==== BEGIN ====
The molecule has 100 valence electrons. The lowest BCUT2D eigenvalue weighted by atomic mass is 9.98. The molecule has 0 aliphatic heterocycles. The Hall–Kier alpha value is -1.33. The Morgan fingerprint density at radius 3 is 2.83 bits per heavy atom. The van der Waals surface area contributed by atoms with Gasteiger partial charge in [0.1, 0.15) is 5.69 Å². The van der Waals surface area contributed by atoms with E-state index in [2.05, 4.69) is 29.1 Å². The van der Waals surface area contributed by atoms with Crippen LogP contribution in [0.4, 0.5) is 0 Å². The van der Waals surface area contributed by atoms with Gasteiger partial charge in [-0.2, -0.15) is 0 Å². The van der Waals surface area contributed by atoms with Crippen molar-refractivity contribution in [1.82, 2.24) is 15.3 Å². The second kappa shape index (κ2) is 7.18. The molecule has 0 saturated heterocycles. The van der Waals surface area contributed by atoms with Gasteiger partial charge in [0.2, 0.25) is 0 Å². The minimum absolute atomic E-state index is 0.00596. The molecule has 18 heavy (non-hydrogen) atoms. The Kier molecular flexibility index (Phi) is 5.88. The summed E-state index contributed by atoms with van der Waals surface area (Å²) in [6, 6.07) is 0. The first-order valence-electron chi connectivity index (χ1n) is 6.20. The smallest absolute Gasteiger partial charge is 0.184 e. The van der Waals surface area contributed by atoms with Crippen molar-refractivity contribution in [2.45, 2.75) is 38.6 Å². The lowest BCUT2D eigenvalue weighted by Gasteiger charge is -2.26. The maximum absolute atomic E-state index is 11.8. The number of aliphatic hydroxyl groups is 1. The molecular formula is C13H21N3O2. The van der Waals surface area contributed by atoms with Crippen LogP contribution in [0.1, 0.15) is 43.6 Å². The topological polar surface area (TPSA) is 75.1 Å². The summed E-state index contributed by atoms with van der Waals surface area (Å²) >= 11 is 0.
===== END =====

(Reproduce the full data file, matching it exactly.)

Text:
The molecule has 100 valence electrons. The lowest BCUT2D eigenvalue weighted by atomic mass is 9.98. The molecule has 0 aliphatic heterocycles. The Hall–Kier alpha value is -1.33. The Morgan fingerprint density at radius 3 is 2.83 bits per heavy atom. The van der Waals surface area contributed by atoms with Gasteiger partial charge in [0.1, 0.15) is 5.69 Å². The van der Waals surface area contributed by atoms with E-state index in [2.05, 4.69) is 29.1 Å². The van der Waals surface area contributed by atoms with Crippen LogP contribution in [0.4, 0.5) is 0 Å². The van der Waals surface area contributed by atoms with Gasteiger partial charge in [-0.2, -0.15) is 0 Å². The van der Waals surface area contributed by atoms with Crippen molar-refractivity contribution in [1.82, 2.24) is 15.3 Å². The second kappa shape index (κ2) is 7.18. The molecule has 0 saturated heterocycles. The van der Waals surface area contributed by atoms with Gasteiger partial charge in [0.2, 0.25) is 0 Å². The minimum absolute atomic E-state index is 0.00596. The molecule has 18 heavy (non-hydrogen) atoms. The Kier molecular flexibility index (Phi) is 5.88. The summed E-state index contributed by atoms with van der Waals surface area (Å²) in [6, 6.07) is 0. The first-order valence-electron chi connectivity index (χ1n) is 6.20. The smallest absolute Gasteiger partial charge is 0.184 e. The van der Waals surface area contributed by atoms with Crippen molar-refractivity contribution in [2.45, 2.75) is 38.6 Å². The lowest BCUT2D eigenvalue weighted by Gasteiger charge is -2.26. The maximum absolute atomic E-state index is 11.8. The number of aliphatic hydroxyl groups is 1. The molecular formula is C13H21N3O2. The van der Waals surface area contributed by atoms with Crippen LogP contribution in [0.1, 0.15) is 43.6 Å². The topological polar surface area (TPSA) is 75.1 Å². The summed E-state index contributed by atoms with van der Waals surface area (Å²) >= 11 is 0.